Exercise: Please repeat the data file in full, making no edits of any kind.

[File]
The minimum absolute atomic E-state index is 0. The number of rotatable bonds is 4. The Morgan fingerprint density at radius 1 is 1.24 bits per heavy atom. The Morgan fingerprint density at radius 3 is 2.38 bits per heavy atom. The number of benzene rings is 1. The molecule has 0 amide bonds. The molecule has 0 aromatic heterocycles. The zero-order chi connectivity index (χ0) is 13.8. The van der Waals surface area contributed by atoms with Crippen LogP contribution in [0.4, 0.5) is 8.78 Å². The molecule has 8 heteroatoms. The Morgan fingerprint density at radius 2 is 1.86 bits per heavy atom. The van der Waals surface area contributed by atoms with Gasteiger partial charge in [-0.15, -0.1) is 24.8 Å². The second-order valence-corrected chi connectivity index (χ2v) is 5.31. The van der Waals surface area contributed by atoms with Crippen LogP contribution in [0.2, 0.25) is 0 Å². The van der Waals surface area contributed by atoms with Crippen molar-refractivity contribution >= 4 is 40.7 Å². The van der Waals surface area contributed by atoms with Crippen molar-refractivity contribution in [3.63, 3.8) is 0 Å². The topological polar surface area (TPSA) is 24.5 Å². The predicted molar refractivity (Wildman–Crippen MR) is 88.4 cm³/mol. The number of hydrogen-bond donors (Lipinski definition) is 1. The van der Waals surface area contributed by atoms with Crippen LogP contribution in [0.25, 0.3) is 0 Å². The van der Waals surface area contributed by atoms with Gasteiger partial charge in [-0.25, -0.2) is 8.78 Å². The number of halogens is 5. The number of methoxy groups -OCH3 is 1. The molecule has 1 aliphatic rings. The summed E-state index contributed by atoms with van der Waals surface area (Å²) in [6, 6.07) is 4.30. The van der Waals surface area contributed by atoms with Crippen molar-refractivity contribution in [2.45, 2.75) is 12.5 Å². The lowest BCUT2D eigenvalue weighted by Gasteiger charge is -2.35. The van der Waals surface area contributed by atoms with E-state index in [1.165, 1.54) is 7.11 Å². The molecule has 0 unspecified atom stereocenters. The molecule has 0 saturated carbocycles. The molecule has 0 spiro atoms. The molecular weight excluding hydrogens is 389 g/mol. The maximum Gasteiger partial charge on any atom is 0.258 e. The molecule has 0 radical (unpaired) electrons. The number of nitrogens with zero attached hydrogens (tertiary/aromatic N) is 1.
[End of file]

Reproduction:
The minimum absolute atomic E-state index is 0. The number of rotatable bonds is 4. The Morgan fingerprint density at radius 1 is 1.24 bits per heavy atom. The Morgan fingerprint density at radius 3 is 2.38 bits per heavy atom. The number of benzene rings is 1. The molecule has 0 amide bonds. The molecule has 0 aromatic heterocycles. The zero-order chi connectivity index (χ0) is 13.8. The van der Waals surface area contributed by atoms with Crippen LogP contribution in [0.4, 0.5) is 8.78 Å². The molecule has 8 heteroatoms. The Morgan fingerprint density at radius 2 is 1.86 bits per heavy atom. The van der Waals surface area contributed by atoms with Gasteiger partial charge in [-0.15, -0.1) is 24.8 Å². The second-order valence-corrected chi connectivity index (χ2v) is 5.31. The van der Waals surface area contributed by atoms with Crippen LogP contribution in [0.2, 0.25) is 0 Å². The van der Waals surface area contributed by atoms with Crippen molar-refractivity contribution >= 4 is 40.7 Å². The van der Waals surface area contributed by atoms with Crippen molar-refractivity contribution in [3.63, 3.8) is 0 Å². The topological polar surface area (TPSA) is 24.5 Å². The predicted molar refractivity (Wildman–Crippen MR) is 88.4 cm³/mol. The number of hydrogen-bond donors (Lipinski definition) is 1. The van der Waals surface area contributed by atoms with Crippen LogP contribution in [0.25, 0.3) is 0 Å². The van der Waals surface area contributed by atoms with Gasteiger partial charge in [-0.25, -0.2) is 8.78 Å². The number of halogens is 5. The number of methoxy groups -OCH3 is 1. The molecule has 1 aliphatic rings. The summed E-state index contributed by atoms with van der Waals surface area (Å²) in [6, 6.07) is 4.30. The van der Waals surface area contributed by atoms with Crippen molar-refractivity contribution in [2.45, 2.75) is 12.5 Å². The lowest BCUT2D eigenvalue weighted by Gasteiger charge is -2.35. The van der Waals surface area contributed by atoms with E-state index in [1.165, 1.54) is 7.11 Å². The molecule has 0 unspecified atom stereocenters. The molecule has 0 saturated carbocycles. The molecule has 0 spiro atoms. The molecular weight excluding hydrogens is 389 g/mol. The maximum Gasteiger partial charge on any atom is 0.258 e. The molecule has 0 radical (unpaired) electrons. The number of nitrogens with zero attached hydrogens (tertiary/aromatic N) is 1.